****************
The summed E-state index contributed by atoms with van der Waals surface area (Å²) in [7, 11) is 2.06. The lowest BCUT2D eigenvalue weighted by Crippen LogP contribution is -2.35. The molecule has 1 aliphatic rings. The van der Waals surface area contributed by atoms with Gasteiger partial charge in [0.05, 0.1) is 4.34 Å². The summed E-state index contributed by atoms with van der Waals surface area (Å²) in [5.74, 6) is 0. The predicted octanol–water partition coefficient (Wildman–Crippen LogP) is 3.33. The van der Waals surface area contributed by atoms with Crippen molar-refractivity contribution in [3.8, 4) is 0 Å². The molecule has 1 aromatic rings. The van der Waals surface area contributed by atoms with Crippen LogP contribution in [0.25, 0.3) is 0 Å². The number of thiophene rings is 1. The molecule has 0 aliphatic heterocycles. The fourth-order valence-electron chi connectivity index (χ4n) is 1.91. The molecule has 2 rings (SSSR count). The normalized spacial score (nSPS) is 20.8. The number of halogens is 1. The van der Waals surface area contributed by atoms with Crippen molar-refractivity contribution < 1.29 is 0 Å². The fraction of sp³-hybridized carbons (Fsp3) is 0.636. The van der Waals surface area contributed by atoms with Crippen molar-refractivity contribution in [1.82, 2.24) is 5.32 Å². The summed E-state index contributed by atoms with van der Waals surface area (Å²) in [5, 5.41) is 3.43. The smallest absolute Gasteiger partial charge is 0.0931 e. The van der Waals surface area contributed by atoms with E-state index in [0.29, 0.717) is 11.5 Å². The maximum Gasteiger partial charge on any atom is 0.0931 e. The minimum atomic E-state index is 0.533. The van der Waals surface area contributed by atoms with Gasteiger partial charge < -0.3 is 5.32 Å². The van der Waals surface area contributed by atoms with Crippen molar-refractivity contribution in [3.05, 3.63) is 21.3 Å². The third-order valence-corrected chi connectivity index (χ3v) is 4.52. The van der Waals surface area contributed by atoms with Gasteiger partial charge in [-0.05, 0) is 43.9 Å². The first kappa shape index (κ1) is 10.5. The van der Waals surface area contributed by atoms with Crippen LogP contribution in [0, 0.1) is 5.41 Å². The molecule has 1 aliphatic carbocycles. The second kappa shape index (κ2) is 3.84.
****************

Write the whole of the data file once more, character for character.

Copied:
The summed E-state index contributed by atoms with van der Waals surface area (Å²) in [7, 11) is 2.06. The lowest BCUT2D eigenvalue weighted by Crippen LogP contribution is -2.35. The molecule has 1 aliphatic rings. The van der Waals surface area contributed by atoms with Gasteiger partial charge in [0.05, 0.1) is 4.34 Å². The summed E-state index contributed by atoms with van der Waals surface area (Å²) in [5.74, 6) is 0. The predicted octanol–water partition coefficient (Wildman–Crippen LogP) is 3.33. The van der Waals surface area contributed by atoms with Crippen molar-refractivity contribution in [3.8, 4) is 0 Å². The molecule has 1 aromatic rings. The van der Waals surface area contributed by atoms with Crippen LogP contribution in [0.25, 0.3) is 0 Å². The number of thiophene rings is 1. The molecule has 0 aliphatic heterocycles. The fourth-order valence-electron chi connectivity index (χ4n) is 1.91. The molecule has 2 rings (SSSR count). The normalized spacial score (nSPS) is 20.8. The number of halogens is 1. The van der Waals surface area contributed by atoms with Crippen molar-refractivity contribution < 1.29 is 0 Å². The fraction of sp³-hybridized carbons (Fsp3) is 0.636. The van der Waals surface area contributed by atoms with Crippen molar-refractivity contribution in [1.82, 2.24) is 5.32 Å². The summed E-state index contributed by atoms with van der Waals surface area (Å²) in [5, 5.41) is 3.43. The smallest absolute Gasteiger partial charge is 0.0931 e. The van der Waals surface area contributed by atoms with E-state index in [0.29, 0.717) is 11.5 Å². The maximum Gasteiger partial charge on any atom is 0.0931 e. The minimum atomic E-state index is 0.533. The van der Waals surface area contributed by atoms with Gasteiger partial charge < -0.3 is 5.32 Å². The van der Waals surface area contributed by atoms with Crippen molar-refractivity contribution in [3.05, 3.63) is 21.3 Å². The third-order valence-corrected chi connectivity index (χ3v) is 4.52. The van der Waals surface area contributed by atoms with Gasteiger partial charge in [-0.05, 0) is 43.9 Å². The first kappa shape index (κ1) is 10.5. The van der Waals surface area contributed by atoms with Crippen LogP contribution in [0, 0.1) is 5.41 Å². The molecule has 1 aliphatic carbocycles. The second kappa shape index (κ2) is 3.84.